As usual, on Monday I woke with an unhappy right Achilles. I opted for an evening turbo session – 30 minutes of aimless spinning, with a hard last 15 for 22.35km @29.8kph (13.9 miles @ 18.5mph).
Some good news on Monday was the announcement that gyms will be allowed to reopen after the current lockdown ends on 2 December. On the ‘be careful what you wish for’ principle, if I go back to my usual 2 gym sessions a week, something else will have to give on the exercise front – but on a global scale, that’s really not a big issue.
Tuesday was cold so I decided on a second turbo session in the early evening. It also gave my Achilles a second day of relative rest as the turbo never seems to stress it like a run can. I went for 30km (18.64 miles) rather than a time target, and managed it in 1 hour and 25 seconds, in the usual pool of sweat.
It was raining Wednesday morning. I quite like it if it rains while I’m running but find it harder to get out for a run if it’s already raining hard – especially if it’s cold rain. There was never a plan to do three turbo sessions in a row but that’s how it worked out with the expectation of better weather for the second half of the week. I managed another 30km (18.64miles) – it was hard but I did it 50 seconds faster in 59:35.
One thing I don’t understand (among many things) is how I am more exhausted after an hour on the turbo than I was at any time during my everest, which was 18 hours of cycling over 22 elapsed hours – and the turbo doesn’t involve any climbing.
There was a hard frost Thursday morning which showed no sign of clearing but, although it was cold, it was dry and bright so we ran – 7km (4.35 miles). The first very cold run of the winter but it was worth it to ensure that the turbo would be off the agenda later in the day. I was wearing three layers, gloves, neck warmer and a woolly hat – we met another runner in shorts and a t-shirt. I am a terrible wimp when it comes to the cold.
Friday was very similar in temperature (hovering around freezing) and foggy. It felt like a rest day and that’s exactly what it became.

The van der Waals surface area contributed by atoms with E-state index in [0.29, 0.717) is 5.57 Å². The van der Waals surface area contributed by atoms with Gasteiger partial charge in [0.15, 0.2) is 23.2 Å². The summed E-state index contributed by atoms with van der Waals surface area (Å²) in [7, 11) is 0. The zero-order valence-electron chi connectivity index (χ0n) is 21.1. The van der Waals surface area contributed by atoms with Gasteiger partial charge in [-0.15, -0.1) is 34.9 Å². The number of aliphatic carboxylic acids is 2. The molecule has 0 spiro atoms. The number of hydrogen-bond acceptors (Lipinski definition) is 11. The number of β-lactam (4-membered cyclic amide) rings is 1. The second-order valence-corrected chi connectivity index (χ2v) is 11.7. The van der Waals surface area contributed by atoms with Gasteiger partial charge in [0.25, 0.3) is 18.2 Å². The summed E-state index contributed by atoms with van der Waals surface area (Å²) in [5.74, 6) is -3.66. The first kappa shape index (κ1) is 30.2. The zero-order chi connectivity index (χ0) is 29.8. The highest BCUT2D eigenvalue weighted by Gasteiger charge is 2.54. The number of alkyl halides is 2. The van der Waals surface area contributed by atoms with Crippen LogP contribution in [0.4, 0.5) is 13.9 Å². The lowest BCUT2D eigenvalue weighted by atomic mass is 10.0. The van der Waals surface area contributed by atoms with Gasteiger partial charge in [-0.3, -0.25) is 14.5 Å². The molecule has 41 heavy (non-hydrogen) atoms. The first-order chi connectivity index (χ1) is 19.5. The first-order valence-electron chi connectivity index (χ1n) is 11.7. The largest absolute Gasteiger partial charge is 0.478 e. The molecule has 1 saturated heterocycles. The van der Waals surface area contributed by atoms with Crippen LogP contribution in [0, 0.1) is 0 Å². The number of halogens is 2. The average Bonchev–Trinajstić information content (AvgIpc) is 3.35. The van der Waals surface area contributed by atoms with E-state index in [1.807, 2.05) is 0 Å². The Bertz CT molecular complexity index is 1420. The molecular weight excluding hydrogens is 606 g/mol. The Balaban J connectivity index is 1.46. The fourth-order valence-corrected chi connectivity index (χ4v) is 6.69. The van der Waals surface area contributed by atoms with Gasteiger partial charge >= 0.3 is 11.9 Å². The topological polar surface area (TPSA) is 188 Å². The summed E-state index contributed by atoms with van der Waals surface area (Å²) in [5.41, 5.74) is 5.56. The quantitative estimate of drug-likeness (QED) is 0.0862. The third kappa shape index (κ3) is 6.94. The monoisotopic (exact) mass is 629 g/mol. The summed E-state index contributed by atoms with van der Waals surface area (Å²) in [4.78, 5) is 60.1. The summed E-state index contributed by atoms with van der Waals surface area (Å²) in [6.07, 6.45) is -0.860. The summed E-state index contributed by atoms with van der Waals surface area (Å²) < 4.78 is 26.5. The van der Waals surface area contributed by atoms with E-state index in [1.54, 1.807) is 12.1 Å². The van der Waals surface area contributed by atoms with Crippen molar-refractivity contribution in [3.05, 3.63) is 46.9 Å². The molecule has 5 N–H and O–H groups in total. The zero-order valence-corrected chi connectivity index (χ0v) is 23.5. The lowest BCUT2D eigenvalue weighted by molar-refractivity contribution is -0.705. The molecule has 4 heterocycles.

Saturday was a little milder but dank and misty. I did more soggy circuits of the old hill fort for 11.2km (7 miles), pleased to be well wrapped up (but no hat!) and wearing some trail running shoes that seem to have shrunk and gave me a blister.
During the week we’ve been going through box after box of belongings of my late in-laws (and sometimes their parents): letters they wrote to each other before they married, diaries going back 30 years, personal files, birthday and valentine’s day cards and hundreds of photographs. Sad work in many ways but they were terrific people and they live on in hearts and minds, not bits of paper.
Saturday afternoon I had a bonfire to burn the personal stuff and finished it with the burning of my father-in-law’s tweed jacket and cavalry twill trousers (almost uniform for the rural surveyor, auctioneer and land agent). Both were well worn and not suitable for a charity shop. My enduring mental picture of him is as he would come out (they lived next door) with a flat cap, garden fork and cigarette to join me as soon as I lit a bonfire.
I wore one of his flat caps – it seemed appropriate.
It was still very cool and foggy on Sunday but I got out for a bit over 11km (nearly 7 miles) at 5:40/km. It was quite hard work at times but I really enjoyed it and saw 21 other runners and 2 cyclists in a fraction over an hour – it gives you hope!
Interesting stuff this week
1. African wise words: The place the child knows is where the rain falls
2. Mitch Benn, who I mentioned last week for singing a coronavirus song on youtube, was a contestant on ‘Only Connect’ (a very obscure and erudite TV quiz show) on Monday – and performed out of his skin in the ‘missing vowels’ round.
3. Oxford Dictionaries has expanded its ‘Word of the Year’ to encompass several ‘Words of an Unprecedented Year’.
Its words are chosen to reflect 2020’s ‘ethos, mood, or preoccupations’. They include bushfires, Covid-19, WFH, lockdown, circuit-breaker, support bubbles, keyworkers, furlough, Black Lives Matter and moonshot.
4. BBC News website: A strange metal monolith has been discovered in the Utah desert by a helicopter crew.
The pilot, Mr Hutchings, said a biologist counting big horn sheep in the helicopter was the first one to spot the structure from the sky.
“He was like, ‘Whoa, whoa, whoa, turn around, turn around!’. And I was like, ‘What?’. And he’s like, ‘There’s this thing back there – we’ve got to go look at it!’,” Mr Hutchings said.
… but if ‘he was like’, and ‘I was like’, and ‘he’s like‘, what actually happened?
I have a friend whose daughter asked ‘can I have, like, £10?’ He gave her £5 on the basis it was like £10.